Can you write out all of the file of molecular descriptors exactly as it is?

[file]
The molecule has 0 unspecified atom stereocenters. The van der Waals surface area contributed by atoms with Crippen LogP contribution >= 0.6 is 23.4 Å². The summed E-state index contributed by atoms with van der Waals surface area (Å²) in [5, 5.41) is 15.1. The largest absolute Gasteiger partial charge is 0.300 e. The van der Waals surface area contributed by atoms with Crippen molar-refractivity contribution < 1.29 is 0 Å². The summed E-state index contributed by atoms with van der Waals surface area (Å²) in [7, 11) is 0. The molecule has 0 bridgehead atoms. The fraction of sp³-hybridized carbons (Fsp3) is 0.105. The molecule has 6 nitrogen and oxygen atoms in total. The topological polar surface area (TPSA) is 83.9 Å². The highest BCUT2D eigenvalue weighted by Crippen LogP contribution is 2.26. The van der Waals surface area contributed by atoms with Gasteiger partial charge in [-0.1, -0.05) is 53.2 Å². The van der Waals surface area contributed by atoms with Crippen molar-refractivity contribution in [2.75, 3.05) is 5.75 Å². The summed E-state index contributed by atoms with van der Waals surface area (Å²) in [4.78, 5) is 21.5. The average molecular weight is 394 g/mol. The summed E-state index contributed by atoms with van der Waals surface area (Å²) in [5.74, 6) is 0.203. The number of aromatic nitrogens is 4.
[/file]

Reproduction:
The molecule has 0 unspecified atom stereocenters. The van der Waals surface area contributed by atoms with Crippen LogP contribution >= 0.6 is 23.4 Å². The summed E-state index contributed by atoms with van der Waals surface area (Å²) in [5, 5.41) is 15.1. The largest absolute Gasteiger partial charge is 0.300 e. The van der Waals surface area contributed by atoms with Crippen molar-refractivity contribution < 1.29 is 0 Å². The summed E-state index contributed by atoms with van der Waals surface area (Å²) in [7, 11) is 0. The molecule has 0 bridgehead atoms. The fraction of sp³-hybridized carbons (Fsp3) is 0.105. The molecule has 6 nitrogen and oxygen atoms in total. The topological polar surface area (TPSA) is 83.9 Å². The highest BCUT2D eigenvalue weighted by Crippen LogP contribution is 2.26. The van der Waals surface area contributed by atoms with Gasteiger partial charge in [-0.1, -0.05) is 53.2 Å². The van der Waals surface area contributed by atoms with Crippen molar-refractivity contribution in [2.75, 3.05) is 5.75 Å². The summed E-state index contributed by atoms with van der Waals surface area (Å²) in [4.78, 5) is 21.5. The average molecular weight is 394 g/mol. The summed E-state index contributed by atoms with van der Waals surface area (Å²) in [5.74, 6) is 0.203. The number of aromatic nitrogens is 4.